NEW YORK DAILY NEWS
Friday, December 4, 2015, 4:00 AM
Don’t take Steve Carell too seriously.
He doesn’t, even though his role as a money manager in “The Big Short,” opening Friday, is the latest in a string of edgy, dramatic parts that stray from his earlier zany comedic work.
“It’s not intentional and I’m fearful of the whole subject because it just sounds so pretentious,” Carell tells the Daily News.
“I think most actors are at the mercy of the kind of parts that they are offered,” he adds. “I tended not to get offers like this five or 10 years ago …
“Boy, that answer sounds pretentious, too.”
Steve Carell stars in ‘The Big Short’ as a clever money manager who makes a killing by anticipating the 2008 financial crisis.
Carell, 53, stars in “The Big Short” as investment manager Mark Baum — based on the real-life Steve Eisman, a major player in Michael Lewis’ book of the same name that the film is based on. It centers on a small faction of investors who correctly predicted and bet that banks’ reckless lending of subprime mortgages would lead to the 2008 financial crisis.
Playing a character inspired by a real-life person who was on set watching him film was a little awkward for Carell — especially since Carell had previously bonded with the money manager and his family at Eisman’s Upper East Side apartment before cameras started rolling.
You’d think the former star of lighter comic fare like TV’s “The Office” would be used to it, having portrayed real-life LGBT advocate Steven Goldstein in “Freeheld” earlier this year, and the late millionaire-turned-murderer John du Pont in “Foxcatcher” in 2014, a role which earned him his first Oscar nomination.
“It’s a strange thing to talk to someone who you are going to portray,” says Carell, “Because it’s creepy. You don’t want them to think that you’re just exploiting them.”
Carell plays Mark Baum and Ryan Gosling plays Jared Vennett in the comedic drama.
The last thing Carell wanted to do was offend the guy by playing him with a cartoonish turn that painted him as a villain profiting off others’ economic hardship.
“When (Eisman) first got there (on set), they instructed him not to crowd around the monitor where (director) Adam McKay was working and watching takes,” Carell says. “And apparently he immediately went over, took a seat by the monitor and by the end of the day was giving notes to the actors and to Adam.
“And they were good notes.”
McKay put a casting wish list for “The Big Short” on a corkboard and landed just about everybody on it, including Brad Pitt, Christian Bale and Ryan Gosling. But the top priority was Carell, who knew McKay from working with him in the Second City improv comedy troupe in the late ’80s, years before they’d reteam on “Anchorman” movies.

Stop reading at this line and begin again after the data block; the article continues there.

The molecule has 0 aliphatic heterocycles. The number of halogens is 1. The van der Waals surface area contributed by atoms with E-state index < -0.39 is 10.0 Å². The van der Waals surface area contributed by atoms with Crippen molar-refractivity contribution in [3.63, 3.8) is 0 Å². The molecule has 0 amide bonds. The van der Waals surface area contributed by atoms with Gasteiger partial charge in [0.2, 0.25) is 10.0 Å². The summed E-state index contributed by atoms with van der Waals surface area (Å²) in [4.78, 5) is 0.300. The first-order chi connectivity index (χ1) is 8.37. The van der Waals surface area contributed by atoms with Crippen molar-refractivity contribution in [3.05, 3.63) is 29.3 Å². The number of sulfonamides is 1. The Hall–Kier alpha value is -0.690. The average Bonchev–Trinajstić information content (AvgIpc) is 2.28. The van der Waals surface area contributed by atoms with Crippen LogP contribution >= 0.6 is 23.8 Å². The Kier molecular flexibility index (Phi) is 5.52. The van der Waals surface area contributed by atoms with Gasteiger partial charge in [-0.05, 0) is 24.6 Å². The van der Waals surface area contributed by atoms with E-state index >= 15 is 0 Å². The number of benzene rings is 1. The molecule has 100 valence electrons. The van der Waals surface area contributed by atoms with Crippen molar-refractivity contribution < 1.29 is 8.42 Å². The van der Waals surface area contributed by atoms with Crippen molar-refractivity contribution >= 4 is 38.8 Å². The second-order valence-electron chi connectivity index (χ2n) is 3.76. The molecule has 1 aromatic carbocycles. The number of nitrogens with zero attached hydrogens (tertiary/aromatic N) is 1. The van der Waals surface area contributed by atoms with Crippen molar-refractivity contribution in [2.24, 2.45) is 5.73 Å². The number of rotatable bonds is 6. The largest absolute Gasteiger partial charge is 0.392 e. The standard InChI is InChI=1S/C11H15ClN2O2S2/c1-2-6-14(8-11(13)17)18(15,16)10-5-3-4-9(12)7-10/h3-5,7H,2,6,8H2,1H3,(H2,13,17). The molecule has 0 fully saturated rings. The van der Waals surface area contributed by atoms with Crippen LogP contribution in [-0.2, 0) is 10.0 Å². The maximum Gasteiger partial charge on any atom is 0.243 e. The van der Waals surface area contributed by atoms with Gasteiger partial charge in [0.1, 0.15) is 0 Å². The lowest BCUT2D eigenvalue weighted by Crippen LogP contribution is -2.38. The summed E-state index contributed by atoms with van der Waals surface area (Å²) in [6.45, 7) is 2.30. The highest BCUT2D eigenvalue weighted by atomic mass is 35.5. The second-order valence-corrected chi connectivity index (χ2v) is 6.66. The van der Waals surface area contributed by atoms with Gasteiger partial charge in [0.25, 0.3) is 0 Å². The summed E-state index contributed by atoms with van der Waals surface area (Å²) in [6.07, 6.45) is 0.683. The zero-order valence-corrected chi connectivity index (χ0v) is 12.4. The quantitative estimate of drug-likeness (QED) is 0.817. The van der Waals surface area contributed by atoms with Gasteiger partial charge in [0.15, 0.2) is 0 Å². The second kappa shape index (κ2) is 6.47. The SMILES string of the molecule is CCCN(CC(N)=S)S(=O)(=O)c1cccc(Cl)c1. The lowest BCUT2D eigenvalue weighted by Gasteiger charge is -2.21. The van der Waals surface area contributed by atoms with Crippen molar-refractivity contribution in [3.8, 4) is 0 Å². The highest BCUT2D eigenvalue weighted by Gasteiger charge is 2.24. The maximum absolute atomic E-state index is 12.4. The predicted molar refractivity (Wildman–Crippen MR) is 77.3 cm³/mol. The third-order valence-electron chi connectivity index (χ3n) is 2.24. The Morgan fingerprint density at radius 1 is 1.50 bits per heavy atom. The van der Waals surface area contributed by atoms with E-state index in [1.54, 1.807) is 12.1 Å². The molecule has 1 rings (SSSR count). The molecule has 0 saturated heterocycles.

Carell’s character is based on real life money manager Steve Eisman.
“The idea of the Mark Baum character as such a fiery and righteous guy, kind of smart but a little nudgy — it’s a weird combination of things that there’s a very short list of people to look at,” says McKay.
And Carell was top on that list.
Once he scored him, McKay had bigger things to worry about: not losing the audience in all the economic jargon about the devaluation of housing-related securities.
He solved that problem by deciding to interrupt the film with celebrities who cameo as themselves and explain to the audience what’s going on in a fun way. Like having Margot Robbie explain what subprime mortgages are — while she takes a bubble bath.
Carell, right, with Channing Tatum, in a scene from ‘Foxcatcher,’ which earned him an Oscar nomination.
“I started thinking about pop culture, we hear about the Kardashians and who’s dating who all the time,” McKay says. “What if those people in that pop machine actually broke the fourth wall and told us information we needed to hear. Like what would happen if Kim Kardashian was being filmed on TMZ walking into a place and stopped to talk about the Libor rate scandal.”
Leave it to Carell and company to make a two-hour movie about the implosion of the U.S. economy fun.
“I don’t think this is a partisan sort of movie,” says Carell. “There’s fault on both sides. The only people this will alienate are big banks. We’re just calling them out once again.”